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First Sunday in Lent

Sermon for First Sunday in Lent

Readings: Genesis 9:8–17, 1 Peter 3:18–22 & Mark 1:9–15

We entered into the Season of Lent on Ash Wednesday when, under normal circumstances, we would have received the “imposition of ashes” on our foreheads. As I said during my homily on Wednesday morning, the ashes are a sign of repentance for sins. Such repentance is central to the rite of baptism, where candidates who are able to answer for themselves, and the sponsors of other candidates, are asked a series of questions, one of which is: “Do you repent of your sins?”, to which the response from the candidate should be “I repent of my sins”.

Baptism is at the heart of our readings from Scripture this morning. The story of Noah and the Flood can be seen as a story of the washing away of the sins of the world, after which Noah and his family, together with every living creature that was with them in the Ark, are reconciled in relationship with God through the covenant that God makes with Noah and his sons. 

In 1 Peter, Peter uses the waters of the Flood as a symbol of baptism, with baptism being the sign and seal of a new covenant that God has made with humanity through the death and resurrection of Jesus. Peter is saying that not only is Baptism a religious ritual that washes the body clean of sin; it is also one’s pledge to God to live righteously from that time on, which results in a clear conscience before God. Peter reminds his readers of the pledge of their baptism at a time when they are facing suffering because of Jesus and are tempted to turn away from Jesus and God.

And today’s Gospel passage, from the Gospel of Mark, tells the story of the baptism of Jesus. It’s also tells us that following his baptism by John the Baptist, Jesus spends 40 nights in the wilderness being tempted by Satan. The 40 days of Lent represent these 40 nights that Jesus spent in the wilderness. They are a reminder to us of the temptations that are present in our lives each and every day. Temptations of various shapes and kind that threaten to divert our attention away from our relationship with God. We know that Jesus resisted every temptation that Satan brought before him. He remained true to his relationship with God.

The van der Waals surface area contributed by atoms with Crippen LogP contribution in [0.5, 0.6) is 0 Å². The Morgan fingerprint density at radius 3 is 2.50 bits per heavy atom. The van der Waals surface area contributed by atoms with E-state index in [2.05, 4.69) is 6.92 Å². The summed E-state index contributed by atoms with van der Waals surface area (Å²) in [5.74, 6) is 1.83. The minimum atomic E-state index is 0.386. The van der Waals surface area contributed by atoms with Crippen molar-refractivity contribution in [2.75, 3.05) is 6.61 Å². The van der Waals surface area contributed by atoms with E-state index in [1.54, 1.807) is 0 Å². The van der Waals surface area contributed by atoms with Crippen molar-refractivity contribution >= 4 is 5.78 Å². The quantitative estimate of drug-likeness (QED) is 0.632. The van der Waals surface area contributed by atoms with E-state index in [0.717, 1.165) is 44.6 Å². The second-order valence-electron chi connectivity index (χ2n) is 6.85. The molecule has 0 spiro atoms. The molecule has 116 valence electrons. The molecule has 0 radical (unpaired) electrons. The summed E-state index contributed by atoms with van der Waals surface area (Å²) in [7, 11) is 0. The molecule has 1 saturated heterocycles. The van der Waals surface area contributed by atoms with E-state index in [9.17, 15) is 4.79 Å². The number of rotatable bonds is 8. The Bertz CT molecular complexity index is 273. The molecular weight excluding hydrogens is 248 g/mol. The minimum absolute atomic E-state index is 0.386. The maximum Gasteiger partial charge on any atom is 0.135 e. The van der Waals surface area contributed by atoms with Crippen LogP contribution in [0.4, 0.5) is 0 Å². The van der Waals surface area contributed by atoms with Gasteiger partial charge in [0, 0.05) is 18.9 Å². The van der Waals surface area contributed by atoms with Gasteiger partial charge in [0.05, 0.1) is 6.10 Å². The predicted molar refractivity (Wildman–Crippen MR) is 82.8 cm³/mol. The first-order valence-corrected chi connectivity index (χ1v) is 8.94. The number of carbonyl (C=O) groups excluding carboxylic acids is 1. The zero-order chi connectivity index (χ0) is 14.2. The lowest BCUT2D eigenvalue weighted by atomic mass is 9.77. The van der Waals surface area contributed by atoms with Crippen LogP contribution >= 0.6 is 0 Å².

Of course we are not Jesus. We may give in to temptation at different times, and then feel remorseful over our human weakness and failing. But that’s when we need to remember the message that Jesus proclaimed throughout Galilee, “repent, and believe in the good news.” Jesus called people to repent of their sins, and to believe in the good news of the Gospel that by God’s grace all people could be reconciled with God through Jesus. People were to be washed clean of their sins through baptism in the name of Jesus, and to be reconciled to God through the death and resurrection of Jesus.

As Christians, each of us has already been washed clean of our sins through our own baptism, but as we continue to fall victim to temptation at different times throughout our lives, we have the opportunity to repent each week in church when we recite the words of the prayer of confession together, and are then absolved of our sins.

We have the opportunity during the Season of Lent to focus on our failings or shortcomings, and to reflect on the nature of our relationship with God. It is the perfect time, as we prepare to remember and celebrate the saving act of Jesus at Easter, when he died and rose again to reconcile us to God, to consider what we want our relationship with God to be like, and to renew our commitment to that relationship.


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